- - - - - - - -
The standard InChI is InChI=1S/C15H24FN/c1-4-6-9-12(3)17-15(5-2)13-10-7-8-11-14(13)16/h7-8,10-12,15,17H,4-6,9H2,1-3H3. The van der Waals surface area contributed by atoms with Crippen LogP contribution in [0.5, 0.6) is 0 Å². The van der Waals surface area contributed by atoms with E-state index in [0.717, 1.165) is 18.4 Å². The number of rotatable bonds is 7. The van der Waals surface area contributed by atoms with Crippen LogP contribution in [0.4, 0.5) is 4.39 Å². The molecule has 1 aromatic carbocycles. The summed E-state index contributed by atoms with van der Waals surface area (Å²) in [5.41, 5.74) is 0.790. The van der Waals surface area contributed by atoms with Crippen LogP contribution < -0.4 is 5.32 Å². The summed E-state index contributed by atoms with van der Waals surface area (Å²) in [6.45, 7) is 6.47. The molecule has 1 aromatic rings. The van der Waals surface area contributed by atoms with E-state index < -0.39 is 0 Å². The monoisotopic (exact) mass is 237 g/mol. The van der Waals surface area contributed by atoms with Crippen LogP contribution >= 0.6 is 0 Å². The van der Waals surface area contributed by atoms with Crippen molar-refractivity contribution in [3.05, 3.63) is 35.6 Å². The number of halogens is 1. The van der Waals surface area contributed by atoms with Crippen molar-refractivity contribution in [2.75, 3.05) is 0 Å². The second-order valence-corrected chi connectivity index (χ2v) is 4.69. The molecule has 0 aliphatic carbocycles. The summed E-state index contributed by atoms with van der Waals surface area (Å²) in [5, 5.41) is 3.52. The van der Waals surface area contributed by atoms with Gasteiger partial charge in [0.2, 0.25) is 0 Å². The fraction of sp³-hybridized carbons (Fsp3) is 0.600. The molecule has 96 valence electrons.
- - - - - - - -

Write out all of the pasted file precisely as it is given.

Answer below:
The standard InChI is InChI=1S/C15H24FN/c1-4-6-9-12(3)17-15(5-2)13-10-7-8-11-14(13)16/h7-8,10-12,15,17H,4-6,9H2,1-3H3. The van der Waals surface area contributed by atoms with Crippen LogP contribution in [0.5, 0.6) is 0 Å². The van der Waals surface area contributed by atoms with E-state index in [0.717, 1.165) is 18.4 Å². The number of rotatable bonds is 7. The van der Waals surface area contributed by atoms with Crippen LogP contribution in [0.4, 0.5) is 4.39 Å². The molecule has 1 aromatic carbocycles. The summed E-state index contributed by atoms with van der Waals surface area (Å²) in [5.41, 5.74) is 0.790. The van der Waals surface area contributed by atoms with Crippen LogP contribution < -0.4 is 5.32 Å². The summed E-state index contributed by atoms with van der Waals surface area (Å²) in [6.45, 7) is 6.47. The molecule has 1 aromatic rings. The van der Waals surface area contributed by atoms with E-state index < -0.39 is 0 Å². The monoisotopic (exact) mass is 237 g/mol. The van der Waals surface area contributed by atoms with Crippen LogP contribution >= 0.6 is 0 Å². The van der Waals surface area contributed by atoms with Crippen molar-refractivity contribution in [3.05, 3.63) is 35.6 Å². The number of halogens is 1. The van der Waals surface area contributed by atoms with Crippen molar-refractivity contribution in [2.75, 3.05) is 0 Å². The second-order valence-corrected chi connectivity index (χ2v) is 4.69. The molecule has 0 aliphatic carbocycles. The summed E-state index contributed by atoms with van der Waals surface area (Å²) in [5, 5.41) is 3.52. The van der Waals surface area contributed by atoms with Gasteiger partial charge in [0.2, 0.25) is 0 Å². The fraction of sp³-hybridized carbons (Fsp3) is 0.600. The molecule has 96 valence electrons.